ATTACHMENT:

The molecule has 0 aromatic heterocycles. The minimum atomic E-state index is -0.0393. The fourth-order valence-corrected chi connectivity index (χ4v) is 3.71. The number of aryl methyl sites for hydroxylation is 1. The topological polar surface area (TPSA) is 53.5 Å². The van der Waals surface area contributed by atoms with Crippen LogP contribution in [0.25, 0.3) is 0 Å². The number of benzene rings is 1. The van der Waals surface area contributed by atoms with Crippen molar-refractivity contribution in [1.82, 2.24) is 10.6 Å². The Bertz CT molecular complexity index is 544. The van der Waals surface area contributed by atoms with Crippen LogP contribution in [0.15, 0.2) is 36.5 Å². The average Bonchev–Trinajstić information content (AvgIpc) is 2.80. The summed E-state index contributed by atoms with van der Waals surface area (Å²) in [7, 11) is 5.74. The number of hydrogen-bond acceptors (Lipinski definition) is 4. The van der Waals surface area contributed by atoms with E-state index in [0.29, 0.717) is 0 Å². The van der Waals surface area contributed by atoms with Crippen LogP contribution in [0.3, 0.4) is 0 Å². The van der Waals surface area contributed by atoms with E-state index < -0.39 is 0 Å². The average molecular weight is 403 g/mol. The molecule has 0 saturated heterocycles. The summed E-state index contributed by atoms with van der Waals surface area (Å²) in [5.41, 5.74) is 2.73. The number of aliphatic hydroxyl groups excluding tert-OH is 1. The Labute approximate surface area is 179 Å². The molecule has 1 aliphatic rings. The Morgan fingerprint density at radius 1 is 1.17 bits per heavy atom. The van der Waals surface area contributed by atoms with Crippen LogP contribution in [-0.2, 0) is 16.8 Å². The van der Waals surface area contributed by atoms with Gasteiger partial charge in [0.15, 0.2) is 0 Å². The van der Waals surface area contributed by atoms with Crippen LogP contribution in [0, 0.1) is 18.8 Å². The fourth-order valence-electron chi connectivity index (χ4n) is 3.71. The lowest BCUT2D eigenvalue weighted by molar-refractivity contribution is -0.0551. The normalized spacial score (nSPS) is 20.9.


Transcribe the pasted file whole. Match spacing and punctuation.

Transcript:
The molecule has 0 aromatic heterocycles. The minimum atomic E-state index is -0.0393. The fourth-order valence-corrected chi connectivity index (χ4v) is 3.71. The number of aryl methyl sites for hydroxylation is 1. The topological polar surface area (TPSA) is 53.5 Å². The van der Waals surface area contributed by atoms with Crippen LogP contribution in [0.25, 0.3) is 0 Å². The number of benzene rings is 1. The van der Waals surface area contributed by atoms with Crippen molar-refractivity contribution in [1.82, 2.24) is 10.6 Å². The Bertz CT molecular complexity index is 544. The van der Waals surface area contributed by atoms with Crippen LogP contribution in [0.15, 0.2) is 36.5 Å². The average Bonchev–Trinajstić information content (AvgIpc) is 2.80. The summed E-state index contributed by atoms with van der Waals surface area (Å²) in [7, 11) is 5.74. The number of hydrogen-bond acceptors (Lipinski definition) is 4. The van der Waals surface area contributed by atoms with E-state index in [0.29, 0.717) is 0 Å². The van der Waals surface area contributed by atoms with Crippen LogP contribution in [0.3, 0.4) is 0 Å². The van der Waals surface area contributed by atoms with E-state index < -0.39 is 0 Å². The average molecular weight is 403 g/mol. The molecule has 0 saturated heterocycles. The summed E-state index contributed by atoms with van der Waals surface area (Å²) in [5.41, 5.74) is 2.73. The number of aliphatic hydroxyl groups excluding tert-OH is 1. The Labute approximate surface area is 179 Å². The molecule has 1 aliphatic rings. The Morgan fingerprint density at radius 1 is 1.17 bits per heavy atom. The van der Waals surface area contributed by atoms with Crippen LogP contribution in [-0.2, 0) is 16.8 Å². The van der Waals surface area contributed by atoms with Gasteiger partial charge in [0.15, 0.2) is 0 Å². The van der Waals surface area contributed by atoms with Crippen LogP contribution in [0, 0.1) is 18.8 Å². The fourth-order valence-electron chi connectivity index (χ4n) is 3.71. The lowest BCUT2D eigenvalue weighted by molar-refractivity contribution is -0.0551. The normalized spacial score (nSPS) is 20.9.